I am not aware of who ‘the brotherhood’ are, or why they might start to beat their chests, so I can’t comment on that.

      • I think it can be condoned men get rewarded for everything they do because of their gender now let them get punished because of it too. Unless of course we want to tackle gender based discrimination starting with a society that favours men over women. Nope men don’t want that, they want it to be only the bits where men perceive they are not treated more favourably than women like they are everywhere else.

          • And yet the detrimental treatment of women through political, social and economic structures in a male dominated patriarchal society is accepted as the norm, and outrage is only expressed about it where men perceive (rightly or wrongly) that they are being subject to the unfair treatment to which women are routinely subject (see examples above). The outrage however is not because of an overall unjust society no it is the outrage of a gender that perceives itself as superior being treated as though it were not.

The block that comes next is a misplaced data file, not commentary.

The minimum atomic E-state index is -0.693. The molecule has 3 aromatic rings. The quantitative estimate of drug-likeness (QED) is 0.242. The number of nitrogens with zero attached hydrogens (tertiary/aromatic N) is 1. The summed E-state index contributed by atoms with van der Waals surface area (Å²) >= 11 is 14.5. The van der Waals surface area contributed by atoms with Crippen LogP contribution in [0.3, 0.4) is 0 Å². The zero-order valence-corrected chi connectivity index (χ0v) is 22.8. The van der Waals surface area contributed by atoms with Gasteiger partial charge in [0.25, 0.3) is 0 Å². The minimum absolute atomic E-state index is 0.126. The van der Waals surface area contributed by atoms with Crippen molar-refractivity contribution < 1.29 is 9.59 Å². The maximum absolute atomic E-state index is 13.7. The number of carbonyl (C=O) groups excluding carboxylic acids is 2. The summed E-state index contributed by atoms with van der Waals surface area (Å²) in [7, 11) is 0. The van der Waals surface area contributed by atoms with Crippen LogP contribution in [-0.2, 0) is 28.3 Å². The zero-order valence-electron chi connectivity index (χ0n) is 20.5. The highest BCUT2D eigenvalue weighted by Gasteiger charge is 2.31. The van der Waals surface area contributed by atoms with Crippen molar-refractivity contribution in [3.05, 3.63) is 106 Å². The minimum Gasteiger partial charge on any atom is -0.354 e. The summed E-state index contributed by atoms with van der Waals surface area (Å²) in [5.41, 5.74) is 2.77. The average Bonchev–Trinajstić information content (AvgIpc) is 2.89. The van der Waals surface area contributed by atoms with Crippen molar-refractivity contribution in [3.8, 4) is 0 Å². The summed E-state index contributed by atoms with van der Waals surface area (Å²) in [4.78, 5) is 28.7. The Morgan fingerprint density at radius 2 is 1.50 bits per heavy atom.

• Nice story.

            However, perhaps the admin could respectfully remind the author that this is a forum for law and not romantic fiction ?

      • “statistical and anecdotal evidence indicates a justice gap in terms of sentencing which is biased against males”

        Please be specific and cite your sources when making reference to particular bits of research that would clearly be useful to this discussion!

        • Thanks for your appraisal of my comment David! I’d recommend some background reading on the subject – there’s a lot of information available.

          Evidence I’ve seen is as follows:

          Statistical: As previously advised, sources are Home Office and MOJ.